### Free-Stationary Target Car Scenario

For our final illustration, the blue car approaches with double the speed while the red car remains stationary (similar to the previous case). However, unlike the last scenario, the red car is free to move post-impact.

In this case, the foil bumper does not compress as severely as in the previous stationary scenario. Why is this so? While the blue car possesses quadruple the kinetic energy compared to the two-cars-colliding scenario, the red car recoils and gains kinetic energy afterward. Remarkably, this collision inflicts the same damage as the 50–50 head-on collision.

Let's analyze the math for this case (assuming the cars stick together post-collision, which doesn't perfectly occur in practice):

In this instance, the blue car's initial velocity is noted as -2v. Since the total momentum remains constant, both masses will attain a final speed of v (half the initial velocity). Although it may appear unusual, this formulation aligns with the velocity of the two cars during the head-on collision.

Now, let’s consider the change in kinetic energy. The reduction in kinetic energy will equate to the combined damage sustained by both vehicles.

A loss of mv² in kinetic energy implies that each car incurs damage equivalent to 1/2 mv², precisely matching the outcome of the two cars colliding head-on at velocity v.

### Exploring Different Reference Frames

Let’s delve into a fascinating concept. In the previous scenarios, I utilized a reference frame stationary in relation to the ground. However, we can adopt a different approach. Imagine the red car is initially stationary while we use a reference frame moving to the left at speed v.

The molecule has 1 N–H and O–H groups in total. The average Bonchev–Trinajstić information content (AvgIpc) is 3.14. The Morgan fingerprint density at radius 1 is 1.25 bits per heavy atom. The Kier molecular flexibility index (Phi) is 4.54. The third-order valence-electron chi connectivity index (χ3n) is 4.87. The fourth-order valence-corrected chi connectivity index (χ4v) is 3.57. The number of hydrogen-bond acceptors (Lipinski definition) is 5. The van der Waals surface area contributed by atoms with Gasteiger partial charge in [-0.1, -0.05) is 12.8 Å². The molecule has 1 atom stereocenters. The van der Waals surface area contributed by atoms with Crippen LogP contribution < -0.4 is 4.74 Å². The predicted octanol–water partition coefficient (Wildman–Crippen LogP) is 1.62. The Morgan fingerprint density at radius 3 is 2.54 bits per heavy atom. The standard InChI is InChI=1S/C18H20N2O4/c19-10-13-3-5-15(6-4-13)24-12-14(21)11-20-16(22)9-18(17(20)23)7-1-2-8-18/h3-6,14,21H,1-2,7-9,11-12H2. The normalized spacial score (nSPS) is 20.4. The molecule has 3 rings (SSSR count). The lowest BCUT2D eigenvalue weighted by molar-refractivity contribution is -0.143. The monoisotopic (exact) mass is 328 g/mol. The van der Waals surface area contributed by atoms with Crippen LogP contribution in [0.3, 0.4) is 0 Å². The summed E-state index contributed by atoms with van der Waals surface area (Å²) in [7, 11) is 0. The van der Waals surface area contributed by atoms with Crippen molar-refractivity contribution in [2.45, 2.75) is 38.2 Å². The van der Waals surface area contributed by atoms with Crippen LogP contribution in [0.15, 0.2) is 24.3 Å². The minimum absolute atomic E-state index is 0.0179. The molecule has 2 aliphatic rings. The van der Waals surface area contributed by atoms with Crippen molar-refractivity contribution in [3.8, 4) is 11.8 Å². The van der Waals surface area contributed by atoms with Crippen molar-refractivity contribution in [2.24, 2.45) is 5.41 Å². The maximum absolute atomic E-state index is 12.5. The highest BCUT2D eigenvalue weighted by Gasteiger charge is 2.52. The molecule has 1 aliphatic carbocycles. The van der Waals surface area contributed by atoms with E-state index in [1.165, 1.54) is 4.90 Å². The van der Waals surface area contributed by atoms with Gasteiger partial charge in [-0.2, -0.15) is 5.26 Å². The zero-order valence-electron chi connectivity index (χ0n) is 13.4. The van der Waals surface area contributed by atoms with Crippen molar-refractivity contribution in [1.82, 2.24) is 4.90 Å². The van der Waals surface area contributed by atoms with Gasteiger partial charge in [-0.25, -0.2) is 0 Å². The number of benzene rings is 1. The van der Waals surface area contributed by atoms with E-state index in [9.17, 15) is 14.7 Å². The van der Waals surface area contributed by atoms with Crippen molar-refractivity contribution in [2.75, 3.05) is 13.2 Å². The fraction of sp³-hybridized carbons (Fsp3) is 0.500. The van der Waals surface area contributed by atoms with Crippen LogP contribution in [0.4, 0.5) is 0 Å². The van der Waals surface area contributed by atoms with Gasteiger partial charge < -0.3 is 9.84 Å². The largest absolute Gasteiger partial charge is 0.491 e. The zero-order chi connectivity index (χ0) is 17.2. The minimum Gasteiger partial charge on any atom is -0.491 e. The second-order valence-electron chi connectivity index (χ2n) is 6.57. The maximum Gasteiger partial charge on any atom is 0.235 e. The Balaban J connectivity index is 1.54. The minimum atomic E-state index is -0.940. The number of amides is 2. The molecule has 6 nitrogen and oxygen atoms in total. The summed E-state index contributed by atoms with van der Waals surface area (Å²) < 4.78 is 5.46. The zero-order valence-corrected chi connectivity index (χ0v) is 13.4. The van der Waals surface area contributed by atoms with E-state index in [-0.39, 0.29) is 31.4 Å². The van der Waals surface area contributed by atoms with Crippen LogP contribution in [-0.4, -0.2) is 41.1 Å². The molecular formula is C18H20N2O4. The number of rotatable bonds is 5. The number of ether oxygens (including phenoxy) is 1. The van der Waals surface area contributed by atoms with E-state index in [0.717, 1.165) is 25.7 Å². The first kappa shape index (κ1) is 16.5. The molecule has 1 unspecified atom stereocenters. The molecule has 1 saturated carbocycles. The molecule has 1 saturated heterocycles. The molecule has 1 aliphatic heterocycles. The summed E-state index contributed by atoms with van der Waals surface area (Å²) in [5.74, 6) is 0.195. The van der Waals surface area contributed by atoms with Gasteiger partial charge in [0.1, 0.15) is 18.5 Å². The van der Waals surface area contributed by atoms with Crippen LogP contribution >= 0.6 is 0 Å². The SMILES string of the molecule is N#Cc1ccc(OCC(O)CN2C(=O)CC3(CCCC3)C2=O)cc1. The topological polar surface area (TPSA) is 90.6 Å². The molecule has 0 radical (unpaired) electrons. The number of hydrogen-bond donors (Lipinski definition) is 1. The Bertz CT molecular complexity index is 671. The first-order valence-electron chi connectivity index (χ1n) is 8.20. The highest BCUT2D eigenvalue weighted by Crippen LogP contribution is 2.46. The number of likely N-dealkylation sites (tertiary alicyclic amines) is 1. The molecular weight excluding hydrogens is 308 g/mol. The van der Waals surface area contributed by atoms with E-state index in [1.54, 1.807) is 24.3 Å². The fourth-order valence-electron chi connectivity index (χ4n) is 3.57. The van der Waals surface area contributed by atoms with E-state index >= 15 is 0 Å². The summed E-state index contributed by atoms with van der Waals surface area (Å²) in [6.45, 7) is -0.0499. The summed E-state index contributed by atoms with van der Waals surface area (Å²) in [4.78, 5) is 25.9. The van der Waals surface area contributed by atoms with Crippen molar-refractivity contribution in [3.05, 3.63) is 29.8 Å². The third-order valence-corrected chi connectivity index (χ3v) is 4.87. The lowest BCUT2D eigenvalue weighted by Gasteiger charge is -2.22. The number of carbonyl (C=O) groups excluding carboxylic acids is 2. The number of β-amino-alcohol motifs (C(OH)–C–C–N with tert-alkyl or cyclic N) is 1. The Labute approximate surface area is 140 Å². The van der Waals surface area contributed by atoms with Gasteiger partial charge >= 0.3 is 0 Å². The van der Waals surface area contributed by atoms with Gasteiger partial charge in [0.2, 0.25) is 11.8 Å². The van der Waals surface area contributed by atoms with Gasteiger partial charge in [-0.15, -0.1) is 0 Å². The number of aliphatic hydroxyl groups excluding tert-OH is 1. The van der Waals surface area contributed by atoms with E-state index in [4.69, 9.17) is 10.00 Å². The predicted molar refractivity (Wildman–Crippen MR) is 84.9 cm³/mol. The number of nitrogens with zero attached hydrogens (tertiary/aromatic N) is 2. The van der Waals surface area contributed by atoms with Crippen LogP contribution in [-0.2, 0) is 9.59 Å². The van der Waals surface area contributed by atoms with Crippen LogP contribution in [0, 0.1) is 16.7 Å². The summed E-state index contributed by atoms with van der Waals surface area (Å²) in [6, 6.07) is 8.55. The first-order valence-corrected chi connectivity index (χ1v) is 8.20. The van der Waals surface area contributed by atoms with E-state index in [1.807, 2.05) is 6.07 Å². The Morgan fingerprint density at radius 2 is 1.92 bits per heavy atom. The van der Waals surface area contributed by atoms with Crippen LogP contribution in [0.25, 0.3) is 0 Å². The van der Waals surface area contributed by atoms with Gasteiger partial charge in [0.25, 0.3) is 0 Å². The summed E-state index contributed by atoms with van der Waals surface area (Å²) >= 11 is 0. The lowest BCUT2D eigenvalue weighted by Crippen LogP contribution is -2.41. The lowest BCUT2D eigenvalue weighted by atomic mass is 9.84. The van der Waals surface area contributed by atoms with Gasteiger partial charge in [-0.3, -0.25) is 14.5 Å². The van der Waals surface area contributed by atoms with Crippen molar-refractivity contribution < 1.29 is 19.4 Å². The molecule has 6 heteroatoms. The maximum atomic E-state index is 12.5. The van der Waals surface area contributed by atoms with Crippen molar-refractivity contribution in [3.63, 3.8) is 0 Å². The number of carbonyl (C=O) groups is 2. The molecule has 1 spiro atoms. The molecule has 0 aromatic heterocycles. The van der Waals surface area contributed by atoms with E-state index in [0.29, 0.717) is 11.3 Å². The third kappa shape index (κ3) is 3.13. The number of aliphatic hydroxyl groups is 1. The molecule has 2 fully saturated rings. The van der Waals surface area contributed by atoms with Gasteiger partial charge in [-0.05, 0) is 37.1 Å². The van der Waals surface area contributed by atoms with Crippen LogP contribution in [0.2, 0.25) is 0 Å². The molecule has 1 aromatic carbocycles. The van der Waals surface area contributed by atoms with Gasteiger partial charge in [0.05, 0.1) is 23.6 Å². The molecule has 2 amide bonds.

In this moving reference frame, Car A is now perceived as moving to the right at speed v, while Car B travels to the left at speed -v.

The calculations mirror those of the initial case. But wait! In this instance, the total kinetic energy before the collision is mv², whereas if the reference frame is stationary, the total is 2mv². How can these values be equivalent? The total energy is different, but the change in energy remains constant across both scenarios.

This distinction emphasizes that the change in kinetic energy is what truly matters, as it correlates with the damage sustained during collisions.

This insight is significant: it demonstrates that the laws of physics are consistent across various reference frames. The underlying principles remain unchanged, whether we are analyzing a moving spacecraft or a stationary Earth. There is no absolute frame of reference in the universe, which is both intriguing and enlightening.

The first video provides a visual explanation of whether a 50 mph - 50 mph collision is equivalent to a 100 mph collision into a wall.

The second video explores if a 50-50 head-on crash is the same as a 100-0 crash.